There is a gap. Therefore, an organization must take a look at itself, look at the future crop of people who are going to be Assistant Commissioners of Police (ACP), Deputy Commissioners of Police (DCP), AIG and IG. They must deliberately start training them from the rank of the ACP, because that is where you are going to choose the managers of the force from. They are already managers. At that level, if the guys are not strong in terms of their professional calling; if they are not deep in terms of intellectualism, you cannot give what you don't have. You can only reach the height you want to reach if you know something.

Succession plan and geo-opolitical balancing/ federal character by the Police Service Commission, what is your take on them, especially as regards appointing the next IGP?

If you have one IG and seven DIGs and you also have about 16 AIGs and they are strong, they can hold their own anywhere in the world, is that not to the advantage of the system? If you have a crop of officers who are comparatively strong, and everybody does what he or she is supposed to do, the organization will succeed. But once there is knowledge gap, this will lead to dysfunction. But we will get there. I will expect that an AIG will be mentoring commissioners under him, the DIG will be mentoring AIGs and the IG should be mentoring the people under him.

The issue of misuse of firearms by police officers, what has been causing it? You have put a lot of strategy in place, yet it persists. What have you been able to identify as the cause?

Initially, killing as a result of arms misuse was prevalent and the strategy we adopted was very simple. I said no Nigerian, including policemen, is immune to the criminal justice system; you kill in Nigeria, you go  for it. That has been my approach and seven  officers, since that pronouncement, are undergoing prosecution and the incidences have reduced but we did not stop there. I also talked about applying psychological test. I am sure you  were all there when we launched the testing packs.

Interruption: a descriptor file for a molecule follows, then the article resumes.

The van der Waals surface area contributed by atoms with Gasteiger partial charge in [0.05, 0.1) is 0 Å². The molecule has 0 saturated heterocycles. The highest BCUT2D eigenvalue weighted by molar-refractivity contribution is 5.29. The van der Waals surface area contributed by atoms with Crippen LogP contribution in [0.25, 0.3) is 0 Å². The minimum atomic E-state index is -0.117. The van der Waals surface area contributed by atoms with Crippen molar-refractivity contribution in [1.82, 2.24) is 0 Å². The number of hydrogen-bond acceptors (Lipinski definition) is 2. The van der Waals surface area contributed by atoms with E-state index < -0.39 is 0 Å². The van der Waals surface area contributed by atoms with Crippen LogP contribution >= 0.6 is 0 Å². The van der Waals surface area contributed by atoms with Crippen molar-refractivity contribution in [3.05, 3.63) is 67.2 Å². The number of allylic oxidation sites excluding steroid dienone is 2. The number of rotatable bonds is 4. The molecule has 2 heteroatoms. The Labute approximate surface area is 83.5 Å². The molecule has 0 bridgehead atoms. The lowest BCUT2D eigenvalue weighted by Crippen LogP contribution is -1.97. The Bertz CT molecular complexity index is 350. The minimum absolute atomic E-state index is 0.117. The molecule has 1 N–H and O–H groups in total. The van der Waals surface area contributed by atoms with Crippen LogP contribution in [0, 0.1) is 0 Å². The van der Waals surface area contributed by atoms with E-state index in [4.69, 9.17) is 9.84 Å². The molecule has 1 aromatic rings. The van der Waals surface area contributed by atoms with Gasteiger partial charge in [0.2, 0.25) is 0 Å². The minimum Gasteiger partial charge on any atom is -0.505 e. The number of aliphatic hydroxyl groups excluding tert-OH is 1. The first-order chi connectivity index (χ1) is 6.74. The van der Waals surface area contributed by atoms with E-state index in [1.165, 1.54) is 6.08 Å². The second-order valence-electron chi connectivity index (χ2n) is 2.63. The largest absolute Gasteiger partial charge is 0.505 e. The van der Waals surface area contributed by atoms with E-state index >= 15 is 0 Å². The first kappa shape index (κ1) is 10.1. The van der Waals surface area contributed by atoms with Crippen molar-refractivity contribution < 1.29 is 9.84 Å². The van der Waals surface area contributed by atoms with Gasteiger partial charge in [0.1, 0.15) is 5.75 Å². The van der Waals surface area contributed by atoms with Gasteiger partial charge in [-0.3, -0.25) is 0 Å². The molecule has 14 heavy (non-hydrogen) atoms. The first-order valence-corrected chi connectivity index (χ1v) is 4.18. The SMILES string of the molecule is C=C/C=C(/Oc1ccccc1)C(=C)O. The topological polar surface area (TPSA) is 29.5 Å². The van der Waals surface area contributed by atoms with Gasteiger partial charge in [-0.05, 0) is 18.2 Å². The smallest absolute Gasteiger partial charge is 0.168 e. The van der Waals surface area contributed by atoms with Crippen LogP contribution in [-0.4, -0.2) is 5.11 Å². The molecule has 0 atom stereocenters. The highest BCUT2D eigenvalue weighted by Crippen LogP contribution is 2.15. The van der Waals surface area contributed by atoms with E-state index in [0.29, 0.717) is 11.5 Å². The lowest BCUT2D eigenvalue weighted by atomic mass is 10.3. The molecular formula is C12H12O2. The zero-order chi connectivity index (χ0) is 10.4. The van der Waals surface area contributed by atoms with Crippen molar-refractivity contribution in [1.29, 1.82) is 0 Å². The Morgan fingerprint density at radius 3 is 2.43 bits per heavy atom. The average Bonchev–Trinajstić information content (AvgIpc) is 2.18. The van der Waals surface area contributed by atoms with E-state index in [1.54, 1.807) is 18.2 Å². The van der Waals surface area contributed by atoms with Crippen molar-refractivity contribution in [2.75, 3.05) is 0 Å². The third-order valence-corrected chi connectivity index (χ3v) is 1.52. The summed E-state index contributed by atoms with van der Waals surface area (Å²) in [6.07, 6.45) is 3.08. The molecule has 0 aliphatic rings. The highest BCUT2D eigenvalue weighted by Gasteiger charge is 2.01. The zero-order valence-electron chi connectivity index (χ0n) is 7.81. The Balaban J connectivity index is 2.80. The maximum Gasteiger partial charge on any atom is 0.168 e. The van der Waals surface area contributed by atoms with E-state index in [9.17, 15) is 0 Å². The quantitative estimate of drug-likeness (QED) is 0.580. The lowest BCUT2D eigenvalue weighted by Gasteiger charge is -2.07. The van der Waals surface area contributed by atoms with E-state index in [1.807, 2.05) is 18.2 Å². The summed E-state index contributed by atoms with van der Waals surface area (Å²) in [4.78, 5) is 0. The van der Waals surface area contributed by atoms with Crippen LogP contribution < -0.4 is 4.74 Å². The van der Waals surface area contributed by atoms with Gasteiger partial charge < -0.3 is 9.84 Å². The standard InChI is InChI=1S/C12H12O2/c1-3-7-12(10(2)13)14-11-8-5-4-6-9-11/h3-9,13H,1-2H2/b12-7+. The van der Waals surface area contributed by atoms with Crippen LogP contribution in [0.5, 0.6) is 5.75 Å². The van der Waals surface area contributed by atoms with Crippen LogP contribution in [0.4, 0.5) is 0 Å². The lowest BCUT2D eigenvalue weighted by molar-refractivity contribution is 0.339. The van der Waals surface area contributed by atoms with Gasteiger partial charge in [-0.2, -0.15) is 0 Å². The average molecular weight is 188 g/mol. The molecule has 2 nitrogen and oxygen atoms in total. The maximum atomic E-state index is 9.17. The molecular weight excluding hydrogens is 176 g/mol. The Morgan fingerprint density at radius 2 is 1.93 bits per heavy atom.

Now, for medical doctors in each of the geo-political zones, I have directed they should move out so that once police officers are on parade and they want to go on duty; before we give them fire arms, we could do some snap checks which is supposed to act as a psychological prevention from what is going to happen because, if you know I am going to test you for the use of substance, the likelihood is you wouldn't want to do that and, if we discover that you use it, then we wouldn't give you fire arms and you face sanction. Secondly, we are beginning to migrate from the use of fire arms for patrols in main cities to stun guns. We have ordered for some stun guns. Even the people we are going to recruit now (10, 000); the main training we are going to give to them will be especially in the use of stun guns.